As great as Monzon was in the ring, he was not always a nice guy outside of the ring. I’m not going to discuss what he allegedly did to land himself in jail (Google it if you want to know), but as a fighter, he was a GREAT champion and he was a technician in the ring. Monzon died in a car accident in 1995 when he was driving to work (Monzon was in the final stages of his sentence in jail and he was allowed to leave jail to work) and he was inducted into the IBHOF in 1990.
Carlos Monzon vs. Nino Benvenuti 1—Full fight: http://www.youtube.com/watch?v=MdGpf5Hi3Yk
Carlos Monzon vs. Emile Griffith 1—Highlights http://www.youtube.com/watch?v=vJ5UjbMgELE
2. Harry Greb
Professional record: 261-19-18 with 48 KO’s and 6 no contests
Credentials: He fought 299 times, was the Middleweight champion for 3 years and he fought guys who out-weighed him 40-80 pounds.
Biggest wins as a Middleweight: Tommy Gibbons (UD 15) Tommy Loughran (UD 15) Mickey Walker (UD 15)
When I write these boxing lists ranking the top fighters in their respective weight class, I’ve watched several fights of the fighters that I’m writing about. I have to admit, I have not seen any Harry Greb fights, but I have read a lot of books and articles about the “Pittsburgh Windmill.” Greb was a fighter that came right at you, throwing hundreds of punches in a round, similar to fellow Hall of Famer Henry Armstrong. He was also known as being one of the dirtiest fighters in boxing history. Low blows, head-butts and rabbit punches, Greb would do whatever it took to win. He did not possess one-punch knockout power, but he had tremendous stamina and he would wear his opponents down with his non-stop work rate and his lethal body attack.
Greb began fighting professionally in 1913 and for the next 5 years he fought once a month and sometimes twice in the same month (which is unheard of in this day and age). Just to give an example, Greb fought a total of 44 times in 1917 and Greb was an equal opportunity abuser. While he fought mostly as a middleweight, he would often take on light-heavyweights and even a few heavyweights. Greb suffered some setbacks early in his career, including a second round knockout loss at the hands of Joe Chip (the only time Greb was ever knocked out in his long career), but Greb continued fighting at a record pace, taking on anyone that they would put in front of him and winning most of his fights by out-working his opponents.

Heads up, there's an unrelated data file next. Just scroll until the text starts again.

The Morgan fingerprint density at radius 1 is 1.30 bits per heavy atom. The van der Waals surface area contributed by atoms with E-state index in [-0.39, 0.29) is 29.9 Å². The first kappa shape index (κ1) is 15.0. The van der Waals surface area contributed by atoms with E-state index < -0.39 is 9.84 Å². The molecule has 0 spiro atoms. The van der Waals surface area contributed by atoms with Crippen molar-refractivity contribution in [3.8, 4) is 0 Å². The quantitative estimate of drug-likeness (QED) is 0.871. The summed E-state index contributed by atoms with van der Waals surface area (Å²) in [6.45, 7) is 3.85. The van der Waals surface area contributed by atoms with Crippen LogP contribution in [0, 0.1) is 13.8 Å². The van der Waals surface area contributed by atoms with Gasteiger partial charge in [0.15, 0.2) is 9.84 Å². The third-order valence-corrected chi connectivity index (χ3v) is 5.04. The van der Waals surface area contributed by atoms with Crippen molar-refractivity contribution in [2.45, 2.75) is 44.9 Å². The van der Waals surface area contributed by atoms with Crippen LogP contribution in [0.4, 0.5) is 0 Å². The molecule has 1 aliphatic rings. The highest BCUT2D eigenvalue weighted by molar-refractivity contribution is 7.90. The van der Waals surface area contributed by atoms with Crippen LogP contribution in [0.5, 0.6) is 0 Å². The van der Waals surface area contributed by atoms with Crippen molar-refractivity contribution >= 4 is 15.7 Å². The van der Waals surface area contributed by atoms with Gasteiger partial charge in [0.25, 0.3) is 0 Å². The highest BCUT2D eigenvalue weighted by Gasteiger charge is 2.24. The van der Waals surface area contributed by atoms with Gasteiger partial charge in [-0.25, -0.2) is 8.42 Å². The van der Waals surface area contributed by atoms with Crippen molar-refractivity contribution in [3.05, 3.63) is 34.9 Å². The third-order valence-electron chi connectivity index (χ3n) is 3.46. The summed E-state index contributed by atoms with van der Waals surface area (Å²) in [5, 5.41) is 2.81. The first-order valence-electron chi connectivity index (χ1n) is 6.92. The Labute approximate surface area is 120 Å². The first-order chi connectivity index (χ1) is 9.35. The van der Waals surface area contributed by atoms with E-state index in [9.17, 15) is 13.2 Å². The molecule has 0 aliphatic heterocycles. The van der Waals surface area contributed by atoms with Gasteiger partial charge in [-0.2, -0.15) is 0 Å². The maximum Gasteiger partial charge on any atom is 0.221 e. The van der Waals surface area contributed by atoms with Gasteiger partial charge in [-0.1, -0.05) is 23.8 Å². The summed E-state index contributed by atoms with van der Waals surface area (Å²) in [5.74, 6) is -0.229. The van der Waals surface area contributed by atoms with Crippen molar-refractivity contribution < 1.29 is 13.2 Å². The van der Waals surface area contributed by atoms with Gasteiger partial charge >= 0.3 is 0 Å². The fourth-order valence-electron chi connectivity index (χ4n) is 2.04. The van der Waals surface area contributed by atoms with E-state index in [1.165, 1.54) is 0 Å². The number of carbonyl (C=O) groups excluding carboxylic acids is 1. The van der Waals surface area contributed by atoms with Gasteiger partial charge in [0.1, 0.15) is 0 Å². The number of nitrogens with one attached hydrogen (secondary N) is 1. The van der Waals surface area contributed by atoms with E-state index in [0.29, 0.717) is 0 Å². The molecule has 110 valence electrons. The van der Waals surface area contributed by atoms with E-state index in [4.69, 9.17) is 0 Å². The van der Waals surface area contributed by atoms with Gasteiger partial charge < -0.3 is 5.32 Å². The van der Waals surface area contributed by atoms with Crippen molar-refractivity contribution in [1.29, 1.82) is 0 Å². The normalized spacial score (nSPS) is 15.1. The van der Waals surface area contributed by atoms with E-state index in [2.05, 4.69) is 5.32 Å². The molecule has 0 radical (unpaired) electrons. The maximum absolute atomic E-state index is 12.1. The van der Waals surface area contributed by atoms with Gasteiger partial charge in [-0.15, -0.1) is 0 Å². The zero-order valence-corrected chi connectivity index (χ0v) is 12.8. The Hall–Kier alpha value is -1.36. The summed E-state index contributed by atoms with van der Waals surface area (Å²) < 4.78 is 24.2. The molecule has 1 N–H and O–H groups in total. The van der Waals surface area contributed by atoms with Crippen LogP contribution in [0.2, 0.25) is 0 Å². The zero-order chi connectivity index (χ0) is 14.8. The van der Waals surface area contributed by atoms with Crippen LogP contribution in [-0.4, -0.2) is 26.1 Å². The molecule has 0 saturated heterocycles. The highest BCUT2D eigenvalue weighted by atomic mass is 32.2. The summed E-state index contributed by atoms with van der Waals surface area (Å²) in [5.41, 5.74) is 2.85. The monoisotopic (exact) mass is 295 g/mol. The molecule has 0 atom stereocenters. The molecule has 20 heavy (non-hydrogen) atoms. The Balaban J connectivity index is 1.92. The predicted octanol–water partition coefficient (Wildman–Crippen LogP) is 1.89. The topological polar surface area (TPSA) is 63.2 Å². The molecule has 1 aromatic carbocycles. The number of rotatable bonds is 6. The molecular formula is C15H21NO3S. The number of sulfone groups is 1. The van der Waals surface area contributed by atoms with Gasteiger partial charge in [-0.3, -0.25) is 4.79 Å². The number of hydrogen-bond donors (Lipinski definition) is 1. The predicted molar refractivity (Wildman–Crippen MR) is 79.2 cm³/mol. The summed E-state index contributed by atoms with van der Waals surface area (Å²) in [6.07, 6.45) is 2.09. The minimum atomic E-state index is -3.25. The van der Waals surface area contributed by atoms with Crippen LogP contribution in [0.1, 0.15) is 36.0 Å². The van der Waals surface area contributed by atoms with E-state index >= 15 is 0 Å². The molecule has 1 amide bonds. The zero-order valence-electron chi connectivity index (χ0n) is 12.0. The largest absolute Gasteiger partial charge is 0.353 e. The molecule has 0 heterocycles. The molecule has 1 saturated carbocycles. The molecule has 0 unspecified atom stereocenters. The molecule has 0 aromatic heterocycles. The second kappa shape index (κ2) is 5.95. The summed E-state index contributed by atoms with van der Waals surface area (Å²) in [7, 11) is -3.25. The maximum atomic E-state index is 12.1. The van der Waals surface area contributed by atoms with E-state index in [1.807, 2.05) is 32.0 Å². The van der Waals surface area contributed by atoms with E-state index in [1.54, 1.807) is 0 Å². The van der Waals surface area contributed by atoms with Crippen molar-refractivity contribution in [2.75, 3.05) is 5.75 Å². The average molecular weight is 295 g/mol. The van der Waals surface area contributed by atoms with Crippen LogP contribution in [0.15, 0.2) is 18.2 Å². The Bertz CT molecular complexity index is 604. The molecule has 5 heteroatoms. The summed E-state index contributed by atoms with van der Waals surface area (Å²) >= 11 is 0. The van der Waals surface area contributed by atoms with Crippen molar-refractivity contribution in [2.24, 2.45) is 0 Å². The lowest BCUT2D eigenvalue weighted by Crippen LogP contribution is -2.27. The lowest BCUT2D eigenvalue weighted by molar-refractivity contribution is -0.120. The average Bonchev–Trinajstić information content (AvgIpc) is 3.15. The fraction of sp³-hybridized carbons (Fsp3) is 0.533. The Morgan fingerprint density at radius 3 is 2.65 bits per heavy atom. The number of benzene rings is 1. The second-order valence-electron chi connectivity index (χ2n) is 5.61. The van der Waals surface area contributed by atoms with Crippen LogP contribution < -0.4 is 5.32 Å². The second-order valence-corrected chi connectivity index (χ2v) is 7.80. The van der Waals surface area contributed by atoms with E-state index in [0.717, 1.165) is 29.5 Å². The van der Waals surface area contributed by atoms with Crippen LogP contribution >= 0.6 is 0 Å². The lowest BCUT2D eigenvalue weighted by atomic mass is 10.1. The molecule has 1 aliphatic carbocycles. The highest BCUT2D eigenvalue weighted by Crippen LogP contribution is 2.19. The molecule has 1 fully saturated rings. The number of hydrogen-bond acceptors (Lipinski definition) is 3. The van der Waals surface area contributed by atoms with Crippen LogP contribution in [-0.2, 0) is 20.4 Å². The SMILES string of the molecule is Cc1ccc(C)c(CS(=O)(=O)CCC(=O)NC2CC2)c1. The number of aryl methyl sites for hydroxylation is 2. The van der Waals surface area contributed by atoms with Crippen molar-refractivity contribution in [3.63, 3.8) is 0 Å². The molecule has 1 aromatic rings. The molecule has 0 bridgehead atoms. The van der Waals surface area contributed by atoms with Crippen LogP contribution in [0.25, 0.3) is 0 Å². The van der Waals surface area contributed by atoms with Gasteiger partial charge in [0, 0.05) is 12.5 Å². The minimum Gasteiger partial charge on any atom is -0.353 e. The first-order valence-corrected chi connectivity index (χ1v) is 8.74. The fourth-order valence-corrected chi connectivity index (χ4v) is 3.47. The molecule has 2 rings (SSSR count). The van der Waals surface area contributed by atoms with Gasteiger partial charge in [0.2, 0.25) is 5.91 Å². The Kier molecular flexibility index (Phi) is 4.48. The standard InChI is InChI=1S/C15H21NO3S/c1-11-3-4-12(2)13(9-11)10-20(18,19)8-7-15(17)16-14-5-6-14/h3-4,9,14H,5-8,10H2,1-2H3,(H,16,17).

After losing to Kid Graves in 1915 after he broke his arm and could not continue, he would not lose again for 8 years. During that time, Greb fought and beat a plethora of great fighters before he got his shot at the middleweight title including Mike O’Dowd, George Chip and Al McCoy, all former middleweight champions. He also defeated several future light-heavyweight champions and a future Heavyweight champion (Gene Tunney) and he fought most of his career weighing between 158-165 pounds. Back in those days, there were so many GREAT fighters and a lot of “uncrowned champions” and even though he wasn’t yet a champion, Greb sure fought like one.
While this article is about what these 5 fighters did as a middleweight, I’ve got to mention Harry’s epic fight with the great Gene Tunney in 1922. Tunney was the reigning “American” light-heavyweight champion and was undefeated and unlike what most fighters do when they move up in weight to fight a bigger guy, Greb weighed in at 162 pounds. In this fight, Tunney did well early, out-boxing Greb and controlling the fight with his jab and quick combinations, but Greb turned this fight into an all-out back alley brawl as Greb used every trick in the book. Low blows, head-butts, hutting on the break, you name it, Greb did it and Tunney had no answer for it. Tunney’s face was a bloody mess as he suffered cuts over both eyes and his nose leaked blood.
The fight went the distance, but Greb was just too much for Tunney on this night and Greb won a unanimous decision, handing Tunney his first and only loss in his career. Tunney once said that fighting Greb was “like fighting an octopus!” Tunney avenged his loss to Greb, winning back his “American” light-heavyweight title via a controversial split decision a year later, but Greb proved that he could more than hold his own against the future Hall of Famer.
Six months after losing the rematch to Tunney, Greb finally received his shot at the middleweight title against champion Johnnie Wilson. Greb dominated most of the fight by fighting flat-footed and by out-working the champion. Wilson came on late and won the last 2 rounds, but it proved to be too little too late for the champion. Greb won an easy unanimous decision over Wilson and he was now the new middleweight champion of the world.
Before I go on, I need to mention this: Harry Greb fought in an era where there were a lot of “no-decision” fights. A no decision occurred when, by law or when the two fighters agree to it before the fight, that if at the end of the fight if both fighters are still standing, there would be no official decision and neither fighter would be declared the winner. Newspaper reporters would still give their opinion as to who they believed won the fight, but the fight would officially still be ruled a no decision.